Preah Vihear Third Day: Kampong Thom, Phnom Dek, Ta Seng, Prasat Bakan

I met Vothea at 8 am in front of the guesthouse. This is the plan for the next three days. We follow National Road 64 to the north, until we reach Phnom Dek (a village which is not in my map). This is about 75 km from Kampong Thom. From here we turn east, following the oxcart trail to Ta Seng Village and Prasat Bakan (both places are in my map). After we spend the night in Ta Seng we continue north to Kulen and then to Prasat Kaoh Ker. After spending the night in Kulen we attempt to go further north to Prasat Preah Vihear, the best known temple in the province with the same name, next to the Thai border. I should mention other than road 64 there are no roads in my map. I was told the other day this way is adventurous and many people failed to make it with a big moto. I am advised to go on somebody else’s moto scooters’ back. And none of my guidebooks indicates that it is possible to go to those places on a road other than 64, or without hitting Tbaeng Mean Chey. Rather, most books suggest getting to those destinations on one or multiple day trips from the provincial capital. Yet Vothear and his friend Sokhom seem to be trustworthy and experienced. So I decide to try it.

The other choice is between going with one or two motos. I am told it is easier with the scooter. However, as I am paying for the big moto, and because I need a means of transportation in Preah Vihear, and not least because I enjoy biking I choose to go by the dirt bike. From Preah Vihear, I want to continue on better roads on my own to Anlong Veng (the last Khmer Rough stronghold, in Otdar Mean Chey Province) the next day and to Siem Reap and back to Phnom Penh on the following days.

We ride a few km roads to hit Vothear’s house and pick up his stuff. And we go to the mechanic to get spare parts. On occasion I try to figure out what we can do when something important at one of those bikes breaks. We carry a number of tools but almost no spare parts. Yet they ensure me those spare parts are not available in Kampong Thom anyway. And Vothea keeps telling me we will be lucky. Sometimes I am a bit frustrated about this sort of contingency planning.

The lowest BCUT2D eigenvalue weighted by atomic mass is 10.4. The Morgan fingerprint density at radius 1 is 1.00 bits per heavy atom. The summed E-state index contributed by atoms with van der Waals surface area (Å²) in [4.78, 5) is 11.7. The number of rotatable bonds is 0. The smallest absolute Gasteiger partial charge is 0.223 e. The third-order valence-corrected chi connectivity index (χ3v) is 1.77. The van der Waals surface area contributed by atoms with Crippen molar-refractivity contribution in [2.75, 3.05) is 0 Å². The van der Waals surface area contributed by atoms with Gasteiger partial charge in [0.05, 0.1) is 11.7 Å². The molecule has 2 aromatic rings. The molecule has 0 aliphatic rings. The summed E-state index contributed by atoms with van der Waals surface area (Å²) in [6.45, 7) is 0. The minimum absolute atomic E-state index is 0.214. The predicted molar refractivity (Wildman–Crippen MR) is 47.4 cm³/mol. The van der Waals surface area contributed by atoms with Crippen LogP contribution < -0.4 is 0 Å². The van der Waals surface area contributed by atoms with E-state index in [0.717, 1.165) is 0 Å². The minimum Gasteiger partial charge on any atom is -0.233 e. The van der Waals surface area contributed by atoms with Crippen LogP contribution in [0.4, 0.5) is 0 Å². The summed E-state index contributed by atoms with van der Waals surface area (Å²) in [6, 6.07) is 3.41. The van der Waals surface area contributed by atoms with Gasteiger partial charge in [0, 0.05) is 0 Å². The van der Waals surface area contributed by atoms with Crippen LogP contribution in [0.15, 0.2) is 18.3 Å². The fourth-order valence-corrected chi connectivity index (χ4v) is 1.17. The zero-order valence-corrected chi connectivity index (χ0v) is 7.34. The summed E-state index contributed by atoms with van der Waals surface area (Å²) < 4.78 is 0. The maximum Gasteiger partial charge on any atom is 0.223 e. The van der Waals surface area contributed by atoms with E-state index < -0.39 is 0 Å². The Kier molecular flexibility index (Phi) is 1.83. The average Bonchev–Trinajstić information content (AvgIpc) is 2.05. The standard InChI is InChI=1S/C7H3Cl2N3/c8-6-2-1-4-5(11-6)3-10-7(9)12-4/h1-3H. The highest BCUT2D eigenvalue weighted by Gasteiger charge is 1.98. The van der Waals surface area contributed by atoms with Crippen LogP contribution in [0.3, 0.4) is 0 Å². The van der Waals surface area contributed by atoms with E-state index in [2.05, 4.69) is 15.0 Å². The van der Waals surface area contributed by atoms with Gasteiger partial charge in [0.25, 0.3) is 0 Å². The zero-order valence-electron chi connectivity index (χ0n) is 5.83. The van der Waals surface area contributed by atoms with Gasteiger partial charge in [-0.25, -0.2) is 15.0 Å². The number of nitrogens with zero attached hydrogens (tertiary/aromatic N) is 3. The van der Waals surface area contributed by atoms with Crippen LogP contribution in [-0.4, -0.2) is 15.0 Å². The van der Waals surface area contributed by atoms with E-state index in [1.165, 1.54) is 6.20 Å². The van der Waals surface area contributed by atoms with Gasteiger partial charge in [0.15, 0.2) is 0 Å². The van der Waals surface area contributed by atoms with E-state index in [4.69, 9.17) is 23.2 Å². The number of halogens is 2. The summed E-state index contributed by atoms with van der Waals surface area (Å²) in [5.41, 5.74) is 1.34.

This is still in Kampong Thom, opposite from the mechanic, where an accident has just taken place. This is actually the first accident I seen Cambodia and it is not too bad. Everybody is alright and only the motos need to be fixed.

Then we continue, leaving the national road, following Road 64 with direction to Tbaeng Mean Chey, which is to the north. I offer Vothea to ride my bike, to get him in a good mood and find out what he knows about it. What we are riding is a decent dirt road, with not too many potholes. I find that the front brake of Vothear’s Honda Wave does not work. I try to maneuver the small bike around all those potholes and find that Vothear does well on the dirt bike.

This is still close to the provincial capital.

After some time we see only few people or vehicles. There are only few settlements and the jungle along the road is dense. And heavily mined. Vothear tells me one of his brothers died on a landmine some years ago in this area. More and more potholes together with the pattern of shadows necessitate some attention, to spot the nastiest ones holes and continue riding with significant speed.

We see few cars, but where we meet them they create too much dust. This one belongs to UNDP.

We reach Phnom Dek village, where we fill up the motos and get excellent lunch.

This is at the petrol station.

This is where we have lunch.

Then we leave, not on the main road but on a small and very sandy track. And it is here where traveling turns into moto cross. There is no road or path but numerous prints from oxcarts. With deep sand. We have changed motos again. Riding this terrain involves many sharp turns and quick decisions which way to go. It appears to be easier for Vothear on the small bike, which is low and easy to balance. In contrast, my bike is strong and tall, which does not help me much as we are riding pretty slow. Mostly we are passing light forest. Everything is pretty dry and in some places the grass is burning.